The African Union-United Nations Mission in Darfur (UNAMID) concluded on 30 January 2013 a two-day workshop on restorative justice for juvenile offenders in Zalingei, Central Darfur. The workshop, which was attended by more than 32 participants, including teachers, police officers, civil servants and members of the civil society, was part of the efforts of the UNAMID's Human Rights Section to strengthen the capacity of the juvenile justice system players in applying restorative justice standards more effectively when dealing with children and young people in conflict with the law.
Restorative justice refers to a process for resolving crime by focusing on redressing the harm done to the victims, holding offenders accountable for their actions and, often, engaging the community in the resolution of that conflict. The participation of the parties is an essential part of the process that emphasizes relationship building, reconciliation and the development of agreements around a desired outcome between victims and offenders.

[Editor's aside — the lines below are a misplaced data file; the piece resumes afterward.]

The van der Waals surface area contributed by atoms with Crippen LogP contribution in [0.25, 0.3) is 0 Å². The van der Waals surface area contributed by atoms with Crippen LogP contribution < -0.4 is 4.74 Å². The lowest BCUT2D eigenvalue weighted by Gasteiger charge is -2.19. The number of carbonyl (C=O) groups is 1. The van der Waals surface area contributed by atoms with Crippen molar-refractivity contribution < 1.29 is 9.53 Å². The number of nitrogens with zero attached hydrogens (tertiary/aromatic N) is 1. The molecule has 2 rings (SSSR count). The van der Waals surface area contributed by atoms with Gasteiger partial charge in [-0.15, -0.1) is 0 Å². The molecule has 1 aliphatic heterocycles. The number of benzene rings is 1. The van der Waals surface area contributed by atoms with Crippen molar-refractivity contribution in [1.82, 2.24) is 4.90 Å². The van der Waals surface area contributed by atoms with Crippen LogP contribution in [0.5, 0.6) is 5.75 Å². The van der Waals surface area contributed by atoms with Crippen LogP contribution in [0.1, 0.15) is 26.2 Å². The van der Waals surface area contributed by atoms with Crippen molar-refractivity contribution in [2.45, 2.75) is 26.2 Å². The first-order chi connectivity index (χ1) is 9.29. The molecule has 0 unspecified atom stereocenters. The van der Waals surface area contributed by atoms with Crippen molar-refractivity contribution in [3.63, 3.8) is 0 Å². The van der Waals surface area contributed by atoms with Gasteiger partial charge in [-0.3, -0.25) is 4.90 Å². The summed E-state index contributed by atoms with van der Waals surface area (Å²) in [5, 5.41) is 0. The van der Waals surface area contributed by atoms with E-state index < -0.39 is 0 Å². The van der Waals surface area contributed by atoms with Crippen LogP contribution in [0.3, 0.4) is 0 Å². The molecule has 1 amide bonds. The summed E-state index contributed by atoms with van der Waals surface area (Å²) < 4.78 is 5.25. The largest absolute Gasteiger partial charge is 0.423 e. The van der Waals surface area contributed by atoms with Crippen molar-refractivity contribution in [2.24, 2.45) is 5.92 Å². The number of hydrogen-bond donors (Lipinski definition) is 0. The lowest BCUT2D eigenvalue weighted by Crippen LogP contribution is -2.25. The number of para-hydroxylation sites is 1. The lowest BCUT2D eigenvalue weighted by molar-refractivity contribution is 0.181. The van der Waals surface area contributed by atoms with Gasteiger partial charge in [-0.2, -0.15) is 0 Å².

The participants of the workshop discussed issues related to the over-use of detention, particularly pre-trial detention, lack of community-based alternatives to justice system, including appropriate diversion mechanisms, and alternatives to detention, care and protection systems. Also, they mentioned the lack of effective juvenile justice systems, particularly appropriate rehabilitation facilities and required segregation in favor of children in conflict with the law.
"It is important to note that Sudan has taken some measures to improve the national juvenile justice system including the ratification of the Child Act 2010. The establishment of family and child protection units, as well as the Child Court, can be considered in this context", said Mr. Badar Farrukh, Team Leader of UNAMID's Human Rights Section in Zalingei at the opening session of the workshop.